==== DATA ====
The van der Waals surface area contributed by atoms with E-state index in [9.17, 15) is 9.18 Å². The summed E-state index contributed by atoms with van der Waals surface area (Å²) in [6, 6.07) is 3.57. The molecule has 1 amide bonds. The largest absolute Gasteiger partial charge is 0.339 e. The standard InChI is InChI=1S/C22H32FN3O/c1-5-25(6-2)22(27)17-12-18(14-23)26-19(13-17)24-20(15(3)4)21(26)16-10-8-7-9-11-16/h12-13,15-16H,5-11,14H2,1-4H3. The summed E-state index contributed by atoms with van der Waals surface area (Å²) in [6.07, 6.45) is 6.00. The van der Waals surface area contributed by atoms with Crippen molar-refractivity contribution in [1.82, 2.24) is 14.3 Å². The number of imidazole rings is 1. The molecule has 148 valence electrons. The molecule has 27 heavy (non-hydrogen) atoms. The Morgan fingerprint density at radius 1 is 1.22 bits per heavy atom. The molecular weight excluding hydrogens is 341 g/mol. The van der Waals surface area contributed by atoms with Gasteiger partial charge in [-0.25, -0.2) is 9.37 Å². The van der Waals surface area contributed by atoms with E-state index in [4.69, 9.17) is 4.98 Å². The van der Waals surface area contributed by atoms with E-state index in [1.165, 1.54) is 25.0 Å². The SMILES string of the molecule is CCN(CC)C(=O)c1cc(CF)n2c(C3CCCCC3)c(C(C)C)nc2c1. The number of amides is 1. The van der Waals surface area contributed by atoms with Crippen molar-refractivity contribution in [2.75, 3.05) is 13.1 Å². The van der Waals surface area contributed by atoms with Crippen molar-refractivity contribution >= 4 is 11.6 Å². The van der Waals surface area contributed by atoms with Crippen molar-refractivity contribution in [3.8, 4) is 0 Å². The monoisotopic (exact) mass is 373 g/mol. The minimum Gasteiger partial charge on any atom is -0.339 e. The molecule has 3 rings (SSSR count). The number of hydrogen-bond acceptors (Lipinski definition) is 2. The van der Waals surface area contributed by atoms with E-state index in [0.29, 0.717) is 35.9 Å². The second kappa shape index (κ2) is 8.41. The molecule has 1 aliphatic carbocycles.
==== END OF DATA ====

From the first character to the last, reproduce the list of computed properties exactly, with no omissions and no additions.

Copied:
The van der Waals surface area contributed by atoms with E-state index in [9.17, 15) is 9.18 Å². The summed E-state index contributed by atoms with van der Waals surface area (Å²) in [6, 6.07) is 3.57. The molecule has 1 amide bonds. The largest absolute Gasteiger partial charge is 0.339 e. The standard InChI is InChI=1S/C22H32FN3O/c1-5-25(6-2)22(27)17-12-18(14-23)26-19(13-17)24-20(15(3)4)21(26)16-10-8-7-9-11-16/h12-13,15-16H,5-11,14H2,1-4H3. The summed E-state index contributed by atoms with van der Waals surface area (Å²) in [6.07, 6.45) is 6.00. The van der Waals surface area contributed by atoms with Crippen molar-refractivity contribution in [1.82, 2.24) is 14.3 Å². The number of imidazole rings is 1. The molecule has 148 valence electrons. The molecule has 27 heavy (non-hydrogen) atoms. The Morgan fingerprint density at radius 1 is 1.22 bits per heavy atom. The molecular weight excluding hydrogens is 341 g/mol. The van der Waals surface area contributed by atoms with Gasteiger partial charge in [-0.25, -0.2) is 9.37 Å². The van der Waals surface area contributed by atoms with E-state index in [4.69, 9.17) is 4.98 Å². The van der Waals surface area contributed by atoms with E-state index in [1.165, 1.54) is 25.0 Å². The SMILES string of the molecule is CCN(CC)C(=O)c1cc(CF)n2c(C3CCCCC3)c(C(C)C)nc2c1. The number of amides is 1. The van der Waals surface area contributed by atoms with Crippen molar-refractivity contribution in [2.75, 3.05) is 13.1 Å². The van der Waals surface area contributed by atoms with Crippen molar-refractivity contribution >= 4 is 11.6 Å². The van der Waals surface area contributed by atoms with Crippen molar-refractivity contribution in [3.8, 4) is 0 Å². The monoisotopic (exact) mass is 373 g/mol. The minimum Gasteiger partial charge on any atom is -0.339 e. The molecule has 3 rings (SSSR count). The number of hydrogen-bond acceptors (Lipinski definition) is 2. The van der Waals surface area contributed by atoms with E-state index in [0.29, 0.717) is 35.9 Å². The second kappa shape index (κ2) is 8.41. The molecule has 1 aliphatic carbocycles.